Instead, I managed only to slip off the rock-lined rim of a rice bed, my foot landing deep in the muddy muck. Fortunately, my messy shame was brief: Kelly led me to a splashy little irrigation stream, which felt just lovely in the sweaty heat.
The valley’s bowl is spiked with tin-roof shacks, some alone on grass-cushioned spines, others embedded in brightly colored clusters. There are no vehicles, no radio towers, no high-rise buildings.
It’s an age-old scene that could easily transport you from modern life to an era that pre-dates machines.
However, one thing makes this time-travel impossible: if someone cranks their stereo at the center of the valley, the sound echoes everywhere, in the round.
Which is how JD, Kelly and I ended up standing side by side, high atop the ancient rice terraces of Batad, listening to “Forever and Ever, Amen,” country star Randy Travis’ biggest hit from 1987.
There was also some Dolly Parton. And some Dixie Chicks. And a little Brooks & Dunn, too.
See, according to Kelly, young Filipinos love them some American country music. And cheesy movie ballads, too. And young Batad locals, in particular, don’t care that you might not want to experience their ancient surroundings in the spirit of…ancient surroundings.
JD and I thought this soundtrack was strange, and even a little hilarious. But when they busted out this classic from our high school days, we sang along in earnest as we strolled beside the rice, a perfect blend of old and merely vintage.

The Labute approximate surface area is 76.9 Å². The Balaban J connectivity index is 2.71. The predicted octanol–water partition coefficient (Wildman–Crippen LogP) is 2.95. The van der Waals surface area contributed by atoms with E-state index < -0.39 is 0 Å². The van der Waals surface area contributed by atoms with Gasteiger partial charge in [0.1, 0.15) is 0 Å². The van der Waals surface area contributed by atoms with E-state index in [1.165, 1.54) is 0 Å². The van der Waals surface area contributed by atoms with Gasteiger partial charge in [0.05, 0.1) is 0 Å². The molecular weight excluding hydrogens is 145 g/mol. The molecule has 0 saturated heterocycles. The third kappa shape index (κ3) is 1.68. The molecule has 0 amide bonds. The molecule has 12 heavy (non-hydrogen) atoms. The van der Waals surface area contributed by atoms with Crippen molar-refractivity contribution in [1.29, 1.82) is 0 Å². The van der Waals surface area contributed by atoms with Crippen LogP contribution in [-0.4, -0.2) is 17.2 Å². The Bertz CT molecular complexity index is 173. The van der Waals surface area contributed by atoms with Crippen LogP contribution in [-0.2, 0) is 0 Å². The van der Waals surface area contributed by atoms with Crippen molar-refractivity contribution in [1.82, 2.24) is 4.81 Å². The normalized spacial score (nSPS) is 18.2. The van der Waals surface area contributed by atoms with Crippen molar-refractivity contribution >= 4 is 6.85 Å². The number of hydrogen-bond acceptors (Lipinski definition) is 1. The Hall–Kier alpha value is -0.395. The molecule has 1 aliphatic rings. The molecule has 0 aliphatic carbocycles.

We opted not to hike to a nearby Tappia Waterfall, but instead to stair-step our way to the valley floor and climb back up one side. Many chickens, dogs and middle-aged men in tank tops later, it was starting to drizzle, and lunch seemed a grand idea. We had just made it to the covered deck of Rita’s, a restaurant at the very top of the village, as the skies exploded in rain so forceful it even shocked the locals.
One minute, you could see the terraces, and then they vanished in a curtain of cloud. JD and I picked our way through some bone-in chicken adobo and garlic rice, chatted up a young British couple on leave from their jobs on a Manila-docked charter yacht, and watched a group of Filipino tourists suit up for the return hike in a bunch of plastic bags.
The way back up was steep and muddy and long, and for me, unexpectedly traumatic. A wedding was being held in the village that night, and gruff teams of men were bringing in three large pigs, hog-tied upside down on long, slim logs. These pigs screamed in terror, their snorts and squeals echoing far beyond the path, long after we’d managed to get past them.
Stunned by their pain, I felt tears sting my eyes and blinked them back. I’m no poker player, though, and the guys knew I was upset, hovering wordlessly beside me. I walked ahead a ways, collected myself…and haven’t eaten pork since that day.
We finally reached the bottom of the 412 steps to the parking lot/market, a route marked with a sign that reads: “Shortcut.”Once again clear-headed, I chose the long way, a stairs-free squish through mud and rubble that, once conquered, delivered us just about straight to a market-stall bench.
Kelly congratulated us for our efforts, we thanked him for his guidance, and then we sat quiet and smiling, watching a heavy-lidded little girl try not to fall asleep on her mother’s shoulder. We totally knew how she felt.
And we couldn’t help feeling a little bit proud of ourselves.
To be continued in
A Philippine Comedy of Errors: Part Eight